- January 31, 2015 at 6:25 pm #3966
So I purchased a Hohner Piano 27 from an auction, and the owner sent me the wrong melodica. He sent me a broken junker as shown below. He refunded my money, so I had nothing to lose in terms of trying to fix it.
The approximately 50-year-old melodica was pretty dirty, and who knows what was on the inside and under the keys. Scary thoughts. I did not want to spend hours disassembling all the keys for cleaning. So, based on my hypothesis that all the adhesives used in a melodica are waterproof, even after 50 years, I removed the top cover, back cover, reed plate, and stuck them along the with the main chassis with the key assemblies in the dishwasher. About every 10 minutes, I stopped the dishwasher and rotated the main chassis so water would strike and drain through the keys at different angles. After about an hour, I removed the parts from the dishwasher and rinsed them with water. (I did not trust the parts going through the entire 2.75 hour wash cycle with heated drying.)
I used my secret hammer technique to keep the all the valve pads open for a few hours to enable them to dry quickly (see photo below). I also patted down the felt and gasket components with paper towels to remove excess water to speed drying and limit their exposure to water. None of the adhesives and sealers failed. I reassembled the melodica, glued part of the mouthpiece receiver back together, and am working on a final repair of the mouthpiece receiver.
Since I have fully submerged another Hohner melodica for cleaning (without even taking it apart), I am changing my water-proof adhesive hypothesis to theory, at least for certain model Hohners. USE MY THEORY AT YOUR OWN RISK! Start with a junker. Your melodica or soap or dishwasher or experience might be different.
Not recommended for Victoria Vibrandoneon VB600 Mk IIs. 🙂
Melodica as received
Main chassis ready for the dishwasher
Secret hammer technique to keep all valves open at once with no handsJanuary 31, 2015 at 7:00 pm #3967Melodica-MeParticipant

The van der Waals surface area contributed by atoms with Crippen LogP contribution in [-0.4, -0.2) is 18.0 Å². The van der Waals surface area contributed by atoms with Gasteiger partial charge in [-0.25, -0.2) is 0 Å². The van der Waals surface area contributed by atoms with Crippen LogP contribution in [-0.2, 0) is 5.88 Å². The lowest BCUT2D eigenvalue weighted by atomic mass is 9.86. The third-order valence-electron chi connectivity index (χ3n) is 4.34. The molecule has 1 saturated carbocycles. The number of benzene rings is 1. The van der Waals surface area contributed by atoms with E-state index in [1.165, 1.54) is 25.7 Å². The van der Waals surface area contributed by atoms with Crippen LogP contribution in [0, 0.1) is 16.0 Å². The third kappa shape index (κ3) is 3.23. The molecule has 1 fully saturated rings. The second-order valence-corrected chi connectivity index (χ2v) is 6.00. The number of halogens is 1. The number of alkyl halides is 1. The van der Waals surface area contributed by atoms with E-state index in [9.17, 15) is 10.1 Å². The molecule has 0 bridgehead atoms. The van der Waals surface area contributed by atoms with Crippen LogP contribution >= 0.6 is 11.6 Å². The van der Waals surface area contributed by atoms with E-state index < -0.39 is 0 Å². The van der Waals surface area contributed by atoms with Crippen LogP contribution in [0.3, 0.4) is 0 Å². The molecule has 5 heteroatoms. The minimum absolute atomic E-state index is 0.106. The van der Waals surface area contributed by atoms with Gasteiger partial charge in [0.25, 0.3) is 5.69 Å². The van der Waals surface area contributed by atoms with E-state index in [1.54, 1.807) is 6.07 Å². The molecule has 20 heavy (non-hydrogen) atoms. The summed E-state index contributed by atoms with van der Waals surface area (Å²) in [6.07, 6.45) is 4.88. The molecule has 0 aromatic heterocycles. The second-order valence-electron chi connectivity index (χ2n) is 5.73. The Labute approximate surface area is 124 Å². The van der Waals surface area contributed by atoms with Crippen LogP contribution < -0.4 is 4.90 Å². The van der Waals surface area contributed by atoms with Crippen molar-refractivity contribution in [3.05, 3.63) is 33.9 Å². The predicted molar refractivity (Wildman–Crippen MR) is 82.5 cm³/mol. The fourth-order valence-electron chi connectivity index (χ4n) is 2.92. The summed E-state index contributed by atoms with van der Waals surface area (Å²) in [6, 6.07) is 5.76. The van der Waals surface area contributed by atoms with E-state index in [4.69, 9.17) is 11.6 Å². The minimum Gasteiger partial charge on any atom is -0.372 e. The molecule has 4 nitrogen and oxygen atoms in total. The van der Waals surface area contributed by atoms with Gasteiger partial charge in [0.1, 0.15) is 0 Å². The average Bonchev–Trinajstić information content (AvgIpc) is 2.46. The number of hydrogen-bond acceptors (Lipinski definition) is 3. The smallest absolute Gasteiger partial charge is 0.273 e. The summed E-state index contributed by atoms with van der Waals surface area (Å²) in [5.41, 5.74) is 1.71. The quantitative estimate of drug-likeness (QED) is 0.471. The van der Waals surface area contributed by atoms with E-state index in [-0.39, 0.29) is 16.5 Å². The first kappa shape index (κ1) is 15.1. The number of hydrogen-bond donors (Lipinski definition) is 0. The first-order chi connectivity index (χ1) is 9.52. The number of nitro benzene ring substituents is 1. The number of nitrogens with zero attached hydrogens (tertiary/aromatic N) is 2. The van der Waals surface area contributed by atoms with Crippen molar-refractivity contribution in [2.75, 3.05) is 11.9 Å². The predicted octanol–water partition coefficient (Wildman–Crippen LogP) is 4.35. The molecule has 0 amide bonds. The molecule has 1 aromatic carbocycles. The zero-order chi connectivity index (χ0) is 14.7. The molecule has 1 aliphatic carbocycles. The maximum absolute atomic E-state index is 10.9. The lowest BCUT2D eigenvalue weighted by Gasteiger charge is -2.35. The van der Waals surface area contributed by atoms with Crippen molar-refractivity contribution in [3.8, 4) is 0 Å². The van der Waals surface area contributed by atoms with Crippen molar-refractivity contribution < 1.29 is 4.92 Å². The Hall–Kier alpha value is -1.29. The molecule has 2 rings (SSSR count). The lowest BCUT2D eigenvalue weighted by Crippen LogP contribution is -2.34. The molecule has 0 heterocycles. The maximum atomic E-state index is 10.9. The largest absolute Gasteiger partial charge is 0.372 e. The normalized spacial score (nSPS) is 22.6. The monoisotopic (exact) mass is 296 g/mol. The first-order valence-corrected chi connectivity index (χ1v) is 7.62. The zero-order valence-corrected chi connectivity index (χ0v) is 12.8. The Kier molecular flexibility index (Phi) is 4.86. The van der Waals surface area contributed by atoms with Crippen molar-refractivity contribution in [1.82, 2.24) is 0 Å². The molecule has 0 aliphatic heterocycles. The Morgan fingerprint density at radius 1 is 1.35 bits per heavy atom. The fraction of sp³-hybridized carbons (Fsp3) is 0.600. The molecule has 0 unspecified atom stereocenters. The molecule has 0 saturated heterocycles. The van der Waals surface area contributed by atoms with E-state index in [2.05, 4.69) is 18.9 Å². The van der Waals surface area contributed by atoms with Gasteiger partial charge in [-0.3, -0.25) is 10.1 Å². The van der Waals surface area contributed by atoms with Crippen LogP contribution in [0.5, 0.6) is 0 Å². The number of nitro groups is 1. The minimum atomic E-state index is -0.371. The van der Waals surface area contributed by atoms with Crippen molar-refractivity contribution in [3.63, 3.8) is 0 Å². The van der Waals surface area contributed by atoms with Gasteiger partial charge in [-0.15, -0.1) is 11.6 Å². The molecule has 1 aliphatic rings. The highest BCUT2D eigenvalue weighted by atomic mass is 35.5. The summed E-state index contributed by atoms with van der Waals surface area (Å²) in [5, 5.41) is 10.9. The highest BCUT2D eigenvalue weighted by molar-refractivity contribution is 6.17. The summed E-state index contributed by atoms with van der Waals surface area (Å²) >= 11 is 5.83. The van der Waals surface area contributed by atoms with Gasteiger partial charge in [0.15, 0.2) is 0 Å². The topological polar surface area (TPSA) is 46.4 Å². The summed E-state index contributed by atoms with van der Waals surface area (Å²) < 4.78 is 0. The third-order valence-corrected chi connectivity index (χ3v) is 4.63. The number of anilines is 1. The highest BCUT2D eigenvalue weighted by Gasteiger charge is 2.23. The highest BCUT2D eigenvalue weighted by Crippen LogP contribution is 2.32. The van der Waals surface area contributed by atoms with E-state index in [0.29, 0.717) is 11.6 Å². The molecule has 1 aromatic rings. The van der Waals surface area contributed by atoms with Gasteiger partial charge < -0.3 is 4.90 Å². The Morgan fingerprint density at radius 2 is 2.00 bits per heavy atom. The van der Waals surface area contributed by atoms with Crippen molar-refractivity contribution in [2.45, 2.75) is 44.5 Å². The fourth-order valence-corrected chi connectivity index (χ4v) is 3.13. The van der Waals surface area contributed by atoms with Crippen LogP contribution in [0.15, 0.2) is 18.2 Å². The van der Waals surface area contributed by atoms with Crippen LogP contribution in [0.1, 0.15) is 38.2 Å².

Lowboy, do you use any specific dishwasher soap or does it matter, how does it affect the reed plates or are they not exposed?
Melodica-MeJanuary 31, 2015 at 7:31 pm #3968
On this model Hohner, the reed plate is removable (screwed in place). I removed the reed plate and put it in the dishwasher as well. So four parts were in the dishwasher as separate entities: top cover, bottom cover, reed plate, and main chassis with key assemblies.
I repositioned all four parts about every ten minutes including the reed plate to ensure even exposure to the water jets. I was careful in handling the reed plate so that it would not fall over and maybe push a reed tip into one of the dishwasher tines. I used whatever dishwasher soap was under the counter. Cascade packets I think. The water gets pretty warm, but not warm enough to affect the reed plate. The reed plate remained in perfect tune.
All the parts came out looking really bright and clean.
I took the parts out after an hour because the paint on the burgundy covers appeared to be getting hazy. As soon as I took the covers out and wiped them down, they were fine. I think exposing the adhesives/sealers/felts to more than a hour of warm soapy water is probably pushing the limit.
The experiment is not over quite yet. I don’t have experience with the long term effect. Maybe the valve pads will all disintegrate in four weeks. I don’t know. But I am pretty confident all will be well for some time.
LowboyJanuary 31, 2015 at 9:21 pm #3969Alan BrintonParticipantFebruary 1, 2015 at 2:34 pm #3971
Yes, the brand of the hammer is key. However, I cannot reveal this information. I am planning on selling these proprietary hammers as a “Hohner Piano 27 melodica simultaneous valve pad opening device.” If I reveal the brand name of the hammer, then my business opportunity will dry up.
LowboyFebruary 3, 2015 at 11:28 am #3998OfirParticipant
Please note that not all waterproof items are dishwasher soap safe.
I had a Bialetti Makineta which is obviously waterproof. (it makes coffee, for god sake!)
After putting it in the dishwasher, all the metal parts became grey and touching it removes never-ending grey material.
This is not fixable in any way so I purchased a new one, saving the old one as a reminder-monument.
So to conclude, watch out for metal parts for your future dishwasher attempts; I would keep the reed plates out of the party.February 3, 2015 at 12:47 pm #3999
The reed plates and reeds in nearly every model of Hohner piano harmonicas are made of brass, so water with some relatively mild detergent should be no problem at all for these reed plates. And in fact, mine sounds fine after going through the dishwasher.
The photo of your drip coffee maker suggests at least the top part is made from pot metal, also called white metal. Most of those drip coffee makers I have seen and touched in person have also been made of pot metal. Pot metal is about the cheapest metal in the world and has no standard of manufacture. Anything goes. There are numerous technical reasons why, but the use of pot metal is probably why exposure to a modern soap initiated an ongoing oxidation reaction in your coffee maker.
Beware of pot metal.
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